January 6, 2016; Detroit Free Press

For a $3.5 billion private national foundation with the goal of expanding opportunities in America’s cities, the launch of a $20 million initiative to support early childhood education might not be too surprising. The Kresge Foundation, however, has made this substantial commitment to Detroit, a city to which it has established a deep connection, in an innovative way that emphasizes underserved neighborhoods and collaboration with local and national partners as the foundation for the new program.

The Kresge Foundation has been a major force in helping to craft a recovery plan for the city of Detroit following the city’s 2013 bankruptcy. As a recently published piece from the winter 2015 edition of the Nonprofit Quarterly covered extensively, Kresge was one of the largest funders, committing $100 million to the $366 million “Grand Bargain,” and a lead player in planning and implementation of the “Detroit Future City Strategic Framework.” As part of its ongoing commitment to the city, Kresge’s Detroit Program also prioritizes the importance of a high-quality early childhood system.

Kresge has structured Kresge Early Years for Success—KEYS: Detroit—as a five-year initiative aimed to promote the healthy development of local children and the ongoing re-vitalization of the city through investment in five critical strategies:

  • Low-interest loans to improve early childhood development facilities and maternal healthcare facilities;
  • Grants to support neighborhood early childhood collaborations and early childhood practitioners;
  • Investments in the design and construction of comprehensive early childhood centers;
  • Investments that draw early childhood experience and expertise to Detroit; and
  • The formation of neighborhood alliances to form an early childhood action plan.

Emphasizing the importance of the initiative, Kresge Foundation President and CEO Rip Rapson said in a statement, “We will know Detroit is on the path to a full turnaround when there is evidence that its children are safe and healthy and when they are academically, emotionally, and developmentally ready to begin school.”

Rapson added, “With only 14 percent of Detroit children estimated to be kindergarten-ready and more than two-thirds living in poverty, we have a crisis that reverberates from generation to generation.”

The Kresge Foundation’s announcement last week included the release of its commissioned report, “The System We Need: A Neighborhood Snapshot of Early Childhood Education in Detroit,” by nonprofit investor IFF. A key finding is that in 2015, Detroit had high-quality childcare space to serve only 22 percent of the city’s population aged five and under that needed it. The study also reveals that 51 percent of the licensed provider slots needed (11,793 slots) are concentrated in 10 neighborhoods in the northeast and southwest of the city, highlighted in the study with a dazzling array of maps.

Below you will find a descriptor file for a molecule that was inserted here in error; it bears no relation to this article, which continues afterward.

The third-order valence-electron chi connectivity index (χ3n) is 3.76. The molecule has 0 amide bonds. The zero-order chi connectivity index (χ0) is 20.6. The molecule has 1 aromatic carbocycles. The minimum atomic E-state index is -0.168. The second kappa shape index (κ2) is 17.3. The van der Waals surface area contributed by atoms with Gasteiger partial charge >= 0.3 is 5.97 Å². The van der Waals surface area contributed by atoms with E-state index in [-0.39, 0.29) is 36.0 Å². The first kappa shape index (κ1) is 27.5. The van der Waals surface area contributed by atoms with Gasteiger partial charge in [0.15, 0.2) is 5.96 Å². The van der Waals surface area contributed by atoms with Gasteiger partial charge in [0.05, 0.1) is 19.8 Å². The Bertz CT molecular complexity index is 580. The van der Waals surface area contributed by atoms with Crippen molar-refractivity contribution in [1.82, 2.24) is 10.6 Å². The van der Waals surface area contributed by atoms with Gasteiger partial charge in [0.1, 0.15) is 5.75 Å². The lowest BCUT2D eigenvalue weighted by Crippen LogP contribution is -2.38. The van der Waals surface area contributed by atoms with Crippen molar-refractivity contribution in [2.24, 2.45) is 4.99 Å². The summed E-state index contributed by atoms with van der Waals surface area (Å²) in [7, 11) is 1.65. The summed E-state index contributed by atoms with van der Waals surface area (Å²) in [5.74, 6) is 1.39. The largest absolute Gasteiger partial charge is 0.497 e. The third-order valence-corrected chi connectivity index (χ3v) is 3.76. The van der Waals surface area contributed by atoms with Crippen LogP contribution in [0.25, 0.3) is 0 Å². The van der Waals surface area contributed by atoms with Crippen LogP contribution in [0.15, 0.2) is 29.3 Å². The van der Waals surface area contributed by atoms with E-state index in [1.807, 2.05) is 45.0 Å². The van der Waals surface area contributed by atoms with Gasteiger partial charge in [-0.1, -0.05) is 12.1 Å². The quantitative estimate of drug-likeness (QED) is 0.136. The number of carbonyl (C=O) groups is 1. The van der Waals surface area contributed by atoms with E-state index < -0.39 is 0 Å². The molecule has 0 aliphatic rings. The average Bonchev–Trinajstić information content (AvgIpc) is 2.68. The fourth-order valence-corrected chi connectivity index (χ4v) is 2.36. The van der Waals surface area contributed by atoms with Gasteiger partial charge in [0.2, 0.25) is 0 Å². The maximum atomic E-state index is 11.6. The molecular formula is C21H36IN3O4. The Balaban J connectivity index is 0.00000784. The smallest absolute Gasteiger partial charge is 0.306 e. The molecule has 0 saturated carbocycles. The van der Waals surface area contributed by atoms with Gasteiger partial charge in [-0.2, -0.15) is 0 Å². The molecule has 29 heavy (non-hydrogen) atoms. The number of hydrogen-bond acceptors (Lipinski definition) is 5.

This level of detail is important because the availability of childcare is essential to the city’s future growth and also because neighborhood stabilization is a priority to many long-term residents. In his comprehensive assessment of the current state of Detroit, author Rick Cohen cited Timothy Thorland of Southwest Housing Solutions, who said, “Whether it’s the mayor, Dan Gilbert, or foundation executives, now is the time to invest in neighborhoods.”

The collaborative nature of KEYS: Detroit is also noteworthy. In a statement, Kresge Foundation President and CEO Rip Rapson acknowledged, “We can’t do this alone.” Rapson added, “The philanthropic sector is ready to bring all who care about the next generation of Detroiters to the table to create a shared vision and take collective action to change this trajectory.”

Already, the W.K. Kellogg Foundation, the Max M. and Marjorie S. Fisher Foundation, and the Skillman Foundation have signed on as supporters, with the Early Childhood Funders Collaborative and the Southeast Michigan Early Childhood Funders Collaborative providing additional resources. Given all that the city of Detroit has been through in the last few years, the prospect of it becoming a national model for early childhood education by 2020 is exciting and one more reason to keep eyes on the Motor City.—Anne Eigeman